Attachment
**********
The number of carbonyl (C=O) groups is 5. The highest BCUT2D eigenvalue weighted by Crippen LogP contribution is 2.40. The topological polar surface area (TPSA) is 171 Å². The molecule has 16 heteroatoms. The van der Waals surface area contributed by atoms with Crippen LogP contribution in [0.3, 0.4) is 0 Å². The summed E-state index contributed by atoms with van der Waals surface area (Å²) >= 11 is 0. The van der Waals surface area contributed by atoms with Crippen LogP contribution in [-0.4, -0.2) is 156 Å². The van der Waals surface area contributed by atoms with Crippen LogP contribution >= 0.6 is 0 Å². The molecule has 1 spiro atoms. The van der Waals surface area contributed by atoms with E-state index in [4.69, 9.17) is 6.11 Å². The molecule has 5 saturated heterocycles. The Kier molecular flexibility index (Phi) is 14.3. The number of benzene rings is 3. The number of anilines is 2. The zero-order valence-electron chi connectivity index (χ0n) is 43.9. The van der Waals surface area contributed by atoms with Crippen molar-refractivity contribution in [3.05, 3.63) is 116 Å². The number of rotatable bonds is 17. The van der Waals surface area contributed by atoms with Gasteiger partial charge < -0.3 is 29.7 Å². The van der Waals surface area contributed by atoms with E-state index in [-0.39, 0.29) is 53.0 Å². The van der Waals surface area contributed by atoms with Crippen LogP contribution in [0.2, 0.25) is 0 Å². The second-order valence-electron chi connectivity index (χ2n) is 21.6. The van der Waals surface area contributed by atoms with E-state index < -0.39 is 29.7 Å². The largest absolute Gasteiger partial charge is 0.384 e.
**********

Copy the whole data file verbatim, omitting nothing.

The number of carbonyl (C=O) groups is 5. The highest BCUT2D eigenvalue weighted by Crippen LogP contribution is 2.40. The topological polar surface area (TPSA) is 171 Å². The molecule has 16 heteroatoms. The van der Waals surface area contributed by atoms with Crippen LogP contribution in [0.3, 0.4) is 0 Å². The summed E-state index contributed by atoms with van der Waals surface area (Å²) >= 11 is 0. The van der Waals surface area contributed by atoms with Crippen LogP contribution in [-0.4, -0.2) is 156 Å². The van der Waals surface area contributed by atoms with Crippen LogP contribution >= 0.6 is 0 Å². The molecule has 1 spiro atoms. The van der Waals surface area contributed by atoms with E-state index in [4.69, 9.17) is 6.11 Å². The molecule has 5 saturated heterocycles. The Kier molecular flexibility index (Phi) is 14.3. The number of benzene rings is 3. The number of anilines is 2. The zero-order valence-electron chi connectivity index (χ0n) is 43.9. The van der Waals surface area contributed by atoms with Crippen molar-refractivity contribution in [3.05, 3.63) is 116 Å². The number of rotatable bonds is 17. The van der Waals surface area contributed by atoms with Gasteiger partial charge < -0.3 is 29.7 Å². The van der Waals surface area contributed by atoms with E-state index in [-0.39, 0.29) is 53.0 Å². The van der Waals surface area contributed by atoms with Crippen LogP contribution in [0.2, 0.25) is 0 Å². The second-order valence-electron chi connectivity index (χ2n) is 21.6. The van der Waals surface area contributed by atoms with E-state index < -0.39 is 29.7 Å². The largest absolute Gasteiger partial charge is 0.384 e.